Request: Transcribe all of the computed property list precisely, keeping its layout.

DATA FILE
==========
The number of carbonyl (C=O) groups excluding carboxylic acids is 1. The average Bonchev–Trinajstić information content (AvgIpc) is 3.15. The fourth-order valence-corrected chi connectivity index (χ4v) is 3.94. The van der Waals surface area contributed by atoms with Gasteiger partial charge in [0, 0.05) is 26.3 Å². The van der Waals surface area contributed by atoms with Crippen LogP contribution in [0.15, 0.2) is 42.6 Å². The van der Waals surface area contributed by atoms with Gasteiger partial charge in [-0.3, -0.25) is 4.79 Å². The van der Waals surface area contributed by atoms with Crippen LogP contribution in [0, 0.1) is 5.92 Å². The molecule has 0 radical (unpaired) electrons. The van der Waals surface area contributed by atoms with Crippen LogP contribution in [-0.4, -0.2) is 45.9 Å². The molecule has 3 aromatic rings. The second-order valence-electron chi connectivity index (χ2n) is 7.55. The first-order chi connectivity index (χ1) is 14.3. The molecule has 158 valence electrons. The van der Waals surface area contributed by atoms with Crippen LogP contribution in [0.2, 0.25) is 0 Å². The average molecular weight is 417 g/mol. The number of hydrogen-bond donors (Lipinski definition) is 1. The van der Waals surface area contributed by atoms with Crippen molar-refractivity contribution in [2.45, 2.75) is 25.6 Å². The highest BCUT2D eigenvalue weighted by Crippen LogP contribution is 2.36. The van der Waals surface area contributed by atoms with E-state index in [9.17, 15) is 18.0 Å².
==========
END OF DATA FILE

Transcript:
The number of carbonyl (C=O) groups excluding carboxylic acids is 1. The average Bonchev–Trinajstić information content (AvgIpc) is 3.15. The fourth-order valence-corrected chi connectivity index (χ4v) is 3.94. The van der Waals surface area contributed by atoms with Gasteiger partial charge in [0, 0.05) is 26.3 Å². The van der Waals surface area contributed by atoms with Crippen LogP contribution in [0.15, 0.2) is 42.6 Å². The van der Waals surface area contributed by atoms with Gasteiger partial charge in [-0.3, -0.25) is 4.79 Å². The van der Waals surface area contributed by atoms with Crippen LogP contribution in [0, 0.1) is 5.92 Å². The molecule has 0 radical (unpaired) electrons. The van der Waals surface area contributed by atoms with Crippen LogP contribution in [-0.4, -0.2) is 45.9 Å². The molecule has 3 aromatic rings. The second-order valence-electron chi connectivity index (χ2n) is 7.55. The first-order chi connectivity index (χ1) is 14.3. The molecule has 158 valence electrons. The van der Waals surface area contributed by atoms with Crippen LogP contribution in [0.2, 0.25) is 0 Å². The average molecular weight is 417 g/mol. The number of hydrogen-bond donors (Lipinski definition) is 1. The van der Waals surface area contributed by atoms with Crippen molar-refractivity contribution in [2.45, 2.75) is 25.6 Å². The highest BCUT2D eigenvalue weighted by Crippen LogP contribution is 2.36. The van der Waals surface area contributed by atoms with E-state index in [9.17, 15) is 18.0 Å².